In Memory of Louise Suggs
The 1952 US Women's Open Champion at Bala Golf Club
LPGA Founder, 11-time Major winner and World Golf Hall of Fame member Louise Suggs passed away on Friday, August 7th, 2015 at the age of 91. Ms. Suggs was a legend of the women's game, having amassed 58 professional victories with 11 major championships, including the 1952 U.S. Women's Open hosted at Bala Golf Club in Philadelphia. She was also a pioneer of the game as one of 13 founding members to help start the LPGA Tour in 1950.
Louise Suggs was one of 6 inaugural inductees into the LPGA Hall of Fame and later was enshrined in the World Golf Hall of Fame. She also served as LPGA Tour President from 1955-1957.
Earlier this year, Ms. Suggs was named one of the first seven women the Royal & Ancient Golf Club admitted as members, ending that organization’s 260 years of exclusive male membership.
Suggs was a prodigious driver of the golf ball and had a flawless golf swing that earned the adoration of Ben Hogan. In his foreword to Suggs’ book, Par Golf for Women, Hogan wrote: “If I were to single out one woman in the world today as a model for any other woman aspiring to ideal golf form it would be Miss Suggs.”
Suggs won every season of her professional career and in 1957, at the LPGA Championship, became the first player on the tour to capture the career Grand Slam, winning all of the tour’s major events. Her 11 majors ranks third all-time on the LPGA Tour.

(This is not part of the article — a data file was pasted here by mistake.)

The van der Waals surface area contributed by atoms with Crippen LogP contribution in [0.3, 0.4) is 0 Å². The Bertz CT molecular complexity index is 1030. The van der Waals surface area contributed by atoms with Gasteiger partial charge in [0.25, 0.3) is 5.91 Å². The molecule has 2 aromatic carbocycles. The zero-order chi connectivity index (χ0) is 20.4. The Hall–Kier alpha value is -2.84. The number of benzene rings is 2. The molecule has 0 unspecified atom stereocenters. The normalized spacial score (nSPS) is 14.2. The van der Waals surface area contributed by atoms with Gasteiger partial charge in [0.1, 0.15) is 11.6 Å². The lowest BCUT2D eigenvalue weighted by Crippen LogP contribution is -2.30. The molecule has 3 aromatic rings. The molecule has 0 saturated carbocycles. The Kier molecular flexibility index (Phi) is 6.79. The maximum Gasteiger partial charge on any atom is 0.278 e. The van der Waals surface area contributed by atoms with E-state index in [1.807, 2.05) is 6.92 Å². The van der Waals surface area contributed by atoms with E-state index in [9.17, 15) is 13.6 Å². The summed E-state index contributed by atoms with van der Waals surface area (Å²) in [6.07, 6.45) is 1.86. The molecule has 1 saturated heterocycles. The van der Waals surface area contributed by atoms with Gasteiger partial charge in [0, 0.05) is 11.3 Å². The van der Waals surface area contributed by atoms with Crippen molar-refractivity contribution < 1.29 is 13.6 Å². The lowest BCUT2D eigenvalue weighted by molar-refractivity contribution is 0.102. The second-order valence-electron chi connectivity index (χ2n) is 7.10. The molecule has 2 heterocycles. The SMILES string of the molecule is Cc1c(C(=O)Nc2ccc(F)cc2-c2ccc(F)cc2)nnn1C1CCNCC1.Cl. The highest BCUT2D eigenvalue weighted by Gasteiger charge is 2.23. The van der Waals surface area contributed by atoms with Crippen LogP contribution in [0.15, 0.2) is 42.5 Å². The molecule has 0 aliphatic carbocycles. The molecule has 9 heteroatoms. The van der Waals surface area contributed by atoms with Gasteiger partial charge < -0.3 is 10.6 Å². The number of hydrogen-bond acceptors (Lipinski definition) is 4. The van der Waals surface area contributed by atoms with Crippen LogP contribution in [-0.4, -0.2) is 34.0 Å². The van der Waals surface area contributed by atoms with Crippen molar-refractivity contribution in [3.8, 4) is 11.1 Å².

The 6th of Ms. Suggs' major championships came in 1952 at Bala Golf Club in Philadelphia. Her second U.S. Women's Open title came in record fashion, shooting a four round total of 284, 8-over par (the course played as a par 69 for the event). The 284 total and her second round 69 were both U.S. Women's Open records at the time. Ms. Suggs earned $1,750 for her 7-stroke victory. Playing in 100 degree temperatures, no player, including many future hall of famers, managed to break par at Bala Golf Club despite playing only 5,460 yards.
Click here to view in depth Philadelphia Inquirer coverage of the 1952 U.S. Women's Open at Bala Golf Club as compiled by local golf historian Joseph Bausch.